Sod Peat or Milled Peat?
Peat is a multi-use biofuel, which can be utilised in the heat production of small houses as well as in big power plants. The heating target determines which peat is better. Milled peat is suitable for large-scale power and heating plants. Sod peat has many more possible uses.
Peat weighs more than wood chips, and it is good to take this fact into account when rationing the fuel manually into a burner. If the consumption of peat is great, it is advisable to get a system with an automatic extractor. This saves a lot of manual labour.
Multi-Purpose Sod Peat
Sod peat can be used as well in small-scale heating targets as in large heating plants. It is an affordable fuel and of uniform quality. Suitable heating targets are for example farms, greenhouses, and detached houses using a stoker burner. Sod peat is prepared especially for smaller heating targets.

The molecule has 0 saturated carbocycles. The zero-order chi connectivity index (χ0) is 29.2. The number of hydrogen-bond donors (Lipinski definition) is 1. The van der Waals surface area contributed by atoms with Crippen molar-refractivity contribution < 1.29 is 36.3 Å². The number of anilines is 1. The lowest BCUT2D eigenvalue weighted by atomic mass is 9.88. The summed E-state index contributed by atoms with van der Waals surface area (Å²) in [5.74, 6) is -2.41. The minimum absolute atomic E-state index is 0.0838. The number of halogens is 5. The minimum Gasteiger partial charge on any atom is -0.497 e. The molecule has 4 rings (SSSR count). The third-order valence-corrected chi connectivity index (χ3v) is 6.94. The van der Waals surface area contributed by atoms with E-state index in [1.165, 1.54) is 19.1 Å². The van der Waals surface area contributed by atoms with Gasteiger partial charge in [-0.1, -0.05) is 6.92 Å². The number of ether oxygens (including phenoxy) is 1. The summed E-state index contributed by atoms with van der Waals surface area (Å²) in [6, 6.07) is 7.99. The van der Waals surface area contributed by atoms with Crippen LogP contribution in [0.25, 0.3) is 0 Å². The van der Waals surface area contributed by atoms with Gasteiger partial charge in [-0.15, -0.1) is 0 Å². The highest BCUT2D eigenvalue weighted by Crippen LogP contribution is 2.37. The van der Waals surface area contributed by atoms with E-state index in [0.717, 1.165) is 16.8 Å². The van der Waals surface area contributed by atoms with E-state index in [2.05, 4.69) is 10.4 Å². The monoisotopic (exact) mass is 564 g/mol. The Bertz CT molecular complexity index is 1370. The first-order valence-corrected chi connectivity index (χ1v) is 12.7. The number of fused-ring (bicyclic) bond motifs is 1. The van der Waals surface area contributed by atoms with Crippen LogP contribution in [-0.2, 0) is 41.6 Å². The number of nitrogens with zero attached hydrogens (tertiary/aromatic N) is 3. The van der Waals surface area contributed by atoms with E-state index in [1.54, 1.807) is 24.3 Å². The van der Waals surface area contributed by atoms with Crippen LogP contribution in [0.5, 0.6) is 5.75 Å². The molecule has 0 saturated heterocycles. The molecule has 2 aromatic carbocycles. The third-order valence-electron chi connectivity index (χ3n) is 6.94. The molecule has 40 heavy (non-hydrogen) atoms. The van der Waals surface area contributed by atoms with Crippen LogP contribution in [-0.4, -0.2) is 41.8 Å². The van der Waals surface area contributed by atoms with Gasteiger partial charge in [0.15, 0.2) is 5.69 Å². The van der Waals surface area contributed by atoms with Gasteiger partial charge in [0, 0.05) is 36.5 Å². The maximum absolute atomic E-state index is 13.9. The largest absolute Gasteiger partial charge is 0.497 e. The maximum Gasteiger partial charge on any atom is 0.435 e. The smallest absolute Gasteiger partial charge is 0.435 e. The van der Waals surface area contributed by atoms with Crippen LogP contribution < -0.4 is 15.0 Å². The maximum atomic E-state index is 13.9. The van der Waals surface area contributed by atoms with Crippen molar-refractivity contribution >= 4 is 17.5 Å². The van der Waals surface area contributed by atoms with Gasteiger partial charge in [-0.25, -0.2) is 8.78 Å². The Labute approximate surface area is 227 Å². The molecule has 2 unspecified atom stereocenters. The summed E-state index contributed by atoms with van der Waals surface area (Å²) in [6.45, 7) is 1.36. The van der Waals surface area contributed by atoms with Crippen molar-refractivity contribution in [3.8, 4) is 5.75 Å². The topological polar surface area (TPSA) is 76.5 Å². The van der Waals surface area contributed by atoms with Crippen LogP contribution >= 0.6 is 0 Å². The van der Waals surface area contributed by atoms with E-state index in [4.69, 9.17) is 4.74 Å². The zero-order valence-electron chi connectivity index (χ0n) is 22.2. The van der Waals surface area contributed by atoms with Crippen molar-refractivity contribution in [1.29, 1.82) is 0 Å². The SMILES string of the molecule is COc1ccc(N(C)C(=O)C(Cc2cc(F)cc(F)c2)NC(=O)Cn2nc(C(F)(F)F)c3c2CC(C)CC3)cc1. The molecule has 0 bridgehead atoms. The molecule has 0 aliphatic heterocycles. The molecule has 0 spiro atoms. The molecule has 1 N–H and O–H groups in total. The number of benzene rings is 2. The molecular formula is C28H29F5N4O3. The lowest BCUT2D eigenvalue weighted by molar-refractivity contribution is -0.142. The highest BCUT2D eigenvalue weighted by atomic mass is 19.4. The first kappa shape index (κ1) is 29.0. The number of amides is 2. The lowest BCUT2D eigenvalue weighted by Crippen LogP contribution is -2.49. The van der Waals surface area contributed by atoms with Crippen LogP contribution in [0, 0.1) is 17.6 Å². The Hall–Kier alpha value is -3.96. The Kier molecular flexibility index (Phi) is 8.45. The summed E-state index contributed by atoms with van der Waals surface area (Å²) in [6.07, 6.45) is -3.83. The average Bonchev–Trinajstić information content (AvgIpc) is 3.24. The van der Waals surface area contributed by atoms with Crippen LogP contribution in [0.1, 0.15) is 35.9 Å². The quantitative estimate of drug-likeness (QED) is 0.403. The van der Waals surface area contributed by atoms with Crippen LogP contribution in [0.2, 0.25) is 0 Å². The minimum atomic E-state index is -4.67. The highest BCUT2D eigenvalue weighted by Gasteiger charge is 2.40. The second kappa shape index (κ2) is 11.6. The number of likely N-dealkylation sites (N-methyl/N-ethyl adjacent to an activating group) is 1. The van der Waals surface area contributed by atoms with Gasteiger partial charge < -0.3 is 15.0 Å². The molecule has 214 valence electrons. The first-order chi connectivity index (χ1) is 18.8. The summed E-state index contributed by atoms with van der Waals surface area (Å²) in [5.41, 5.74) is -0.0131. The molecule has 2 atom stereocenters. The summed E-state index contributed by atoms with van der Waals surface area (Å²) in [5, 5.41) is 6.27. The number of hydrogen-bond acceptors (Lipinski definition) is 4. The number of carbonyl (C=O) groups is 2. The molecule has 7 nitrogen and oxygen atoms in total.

Sod peat has a relatively high heat value. One loose cubic metre of sod peat has 1,4 MWh energy. Burning peat mixed with wood-based fuels decreases the corrosion of boilers. Corrosion usually occurs if only wood-based fuels are used.
The ash content of peat is 4–6 %. Compared to that of wood’s, 0,5 %, it is high. This fact is good to be taken into account, but it is not necessarily a very offending factor.
Sod peat in a nutshell:
- energy content approx. 3,6 MWh/tonne or 12,9 MJ/kg
- diameter 40–70 mm
- length 50–200 mm
- moisture content 25–40 %
- weight 350–400 kg/loose cubic meter
- ash content 4–6 %